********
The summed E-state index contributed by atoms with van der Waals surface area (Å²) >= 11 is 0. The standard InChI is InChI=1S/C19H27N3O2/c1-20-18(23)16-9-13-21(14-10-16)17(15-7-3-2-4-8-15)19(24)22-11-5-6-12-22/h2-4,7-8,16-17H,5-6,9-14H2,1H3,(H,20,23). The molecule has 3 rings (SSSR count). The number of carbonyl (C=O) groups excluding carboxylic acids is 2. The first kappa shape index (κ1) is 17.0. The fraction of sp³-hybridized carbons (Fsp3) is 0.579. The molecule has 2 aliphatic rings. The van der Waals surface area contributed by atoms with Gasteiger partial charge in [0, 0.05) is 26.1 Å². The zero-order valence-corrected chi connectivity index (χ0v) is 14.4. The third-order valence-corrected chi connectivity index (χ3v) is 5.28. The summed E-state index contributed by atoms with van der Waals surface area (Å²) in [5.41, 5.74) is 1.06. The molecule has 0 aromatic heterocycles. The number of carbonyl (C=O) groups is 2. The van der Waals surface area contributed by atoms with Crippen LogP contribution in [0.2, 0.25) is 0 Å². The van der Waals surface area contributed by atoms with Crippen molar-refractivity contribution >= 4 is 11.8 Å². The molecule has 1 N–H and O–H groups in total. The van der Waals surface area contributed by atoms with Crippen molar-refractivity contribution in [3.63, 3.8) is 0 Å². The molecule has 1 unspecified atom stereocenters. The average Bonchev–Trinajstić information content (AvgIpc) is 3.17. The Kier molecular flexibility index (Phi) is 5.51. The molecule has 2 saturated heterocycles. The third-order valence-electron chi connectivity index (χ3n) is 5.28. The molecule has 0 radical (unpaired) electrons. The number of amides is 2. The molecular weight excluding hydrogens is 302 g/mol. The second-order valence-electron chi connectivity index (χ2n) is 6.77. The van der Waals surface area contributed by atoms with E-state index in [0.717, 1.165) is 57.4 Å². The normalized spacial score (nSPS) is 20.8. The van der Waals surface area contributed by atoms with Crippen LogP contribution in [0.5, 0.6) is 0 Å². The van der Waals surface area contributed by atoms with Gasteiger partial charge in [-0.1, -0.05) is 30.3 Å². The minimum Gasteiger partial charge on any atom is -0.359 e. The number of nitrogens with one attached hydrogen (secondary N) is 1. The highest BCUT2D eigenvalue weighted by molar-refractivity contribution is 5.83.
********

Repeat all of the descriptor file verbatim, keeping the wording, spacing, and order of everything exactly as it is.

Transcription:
The summed E-state index contributed by atoms with van der Waals surface area (Å²) >= 11 is 0. The standard InChI is InChI=1S/C19H27N3O2/c1-20-18(23)16-9-13-21(14-10-16)17(15-7-3-2-4-8-15)19(24)22-11-5-6-12-22/h2-4,7-8,16-17H,5-6,9-14H2,1H3,(H,20,23). The molecule has 3 rings (SSSR count). The number of carbonyl (C=O) groups excluding carboxylic acids is 2. The first kappa shape index (κ1) is 17.0. The fraction of sp³-hybridized carbons (Fsp3) is 0.579. The molecule has 2 aliphatic rings. The van der Waals surface area contributed by atoms with Gasteiger partial charge in [0, 0.05) is 26.1 Å². The zero-order valence-corrected chi connectivity index (χ0v) is 14.4. The third-order valence-corrected chi connectivity index (χ3v) is 5.28. The summed E-state index contributed by atoms with van der Waals surface area (Å²) in [5.41, 5.74) is 1.06. The molecule has 0 aromatic heterocycles. The number of carbonyl (C=O) groups is 2. The van der Waals surface area contributed by atoms with Crippen LogP contribution in [0.2, 0.25) is 0 Å². The van der Waals surface area contributed by atoms with Crippen molar-refractivity contribution >= 4 is 11.8 Å². The molecule has 1 N–H and O–H groups in total. The van der Waals surface area contributed by atoms with Crippen molar-refractivity contribution in [3.63, 3.8) is 0 Å². The molecule has 1 unspecified atom stereocenters. The average Bonchev–Trinajstić information content (AvgIpc) is 3.17. The Kier molecular flexibility index (Phi) is 5.51. The molecule has 2 saturated heterocycles. The third-order valence-electron chi connectivity index (χ3n) is 5.28. The molecule has 0 radical (unpaired) electrons. The number of amides is 2. The molecular weight excluding hydrogens is 302 g/mol. The second-order valence-electron chi connectivity index (χ2n) is 6.77. The van der Waals surface area contributed by atoms with E-state index in [0.717, 1.165) is 57.4 Å². The normalized spacial score (nSPS) is 20.8. The van der Waals surface area contributed by atoms with Crippen LogP contribution in [0.5, 0.6) is 0 Å². The van der Waals surface area contributed by atoms with Gasteiger partial charge in [-0.1, -0.05) is 30.3 Å². The minimum Gasteiger partial charge on any atom is -0.359 e. The number of nitrogens with one attached hydrogen (secondary N) is 1. The highest BCUT2D eigenvalue weighted by molar-refractivity contribution is 5.83.